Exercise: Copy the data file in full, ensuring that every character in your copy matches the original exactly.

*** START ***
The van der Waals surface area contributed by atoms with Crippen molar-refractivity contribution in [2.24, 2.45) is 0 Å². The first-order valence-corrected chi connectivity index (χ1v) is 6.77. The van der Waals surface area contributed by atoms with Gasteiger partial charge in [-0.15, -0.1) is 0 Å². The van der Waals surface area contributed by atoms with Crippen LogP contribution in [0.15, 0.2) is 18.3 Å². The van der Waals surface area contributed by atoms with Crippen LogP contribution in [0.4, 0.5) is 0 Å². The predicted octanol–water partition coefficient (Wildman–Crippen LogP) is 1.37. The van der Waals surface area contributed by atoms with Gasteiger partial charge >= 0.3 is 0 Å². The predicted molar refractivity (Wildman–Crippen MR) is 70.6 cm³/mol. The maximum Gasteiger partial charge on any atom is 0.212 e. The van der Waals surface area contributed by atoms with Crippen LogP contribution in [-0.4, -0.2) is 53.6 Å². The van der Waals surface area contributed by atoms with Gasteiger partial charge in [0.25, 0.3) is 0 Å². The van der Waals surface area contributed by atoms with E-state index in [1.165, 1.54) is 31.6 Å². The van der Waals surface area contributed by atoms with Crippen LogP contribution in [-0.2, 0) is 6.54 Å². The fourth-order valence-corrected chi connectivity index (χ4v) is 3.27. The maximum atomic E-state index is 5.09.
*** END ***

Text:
The van der Waals surface area contributed by atoms with Crippen molar-refractivity contribution in [2.24, 2.45) is 0 Å². The first-order valence-corrected chi connectivity index (χ1v) is 6.77. The van der Waals surface area contributed by atoms with Gasteiger partial charge in [-0.15, -0.1) is 0 Å². The van der Waals surface area contributed by atoms with Crippen LogP contribution in [0.15, 0.2) is 18.3 Å². The van der Waals surface area contributed by atoms with Crippen LogP contribution in [0.4, 0.5) is 0 Å². The predicted octanol–water partition coefficient (Wildman–Crippen LogP) is 1.37. The van der Waals surface area contributed by atoms with Gasteiger partial charge >= 0.3 is 0 Å². The predicted molar refractivity (Wildman–Crippen MR) is 70.6 cm³/mol. The maximum Gasteiger partial charge on any atom is 0.212 e. The van der Waals surface area contributed by atoms with Crippen LogP contribution in [-0.4, -0.2) is 53.6 Å². The van der Waals surface area contributed by atoms with Gasteiger partial charge in [0.25, 0.3) is 0 Å². The van der Waals surface area contributed by atoms with E-state index in [1.165, 1.54) is 31.6 Å². The van der Waals surface area contributed by atoms with Crippen LogP contribution in [-0.2, 0) is 6.54 Å². The fourth-order valence-corrected chi connectivity index (χ4v) is 3.27. The maximum atomic E-state index is 5.09.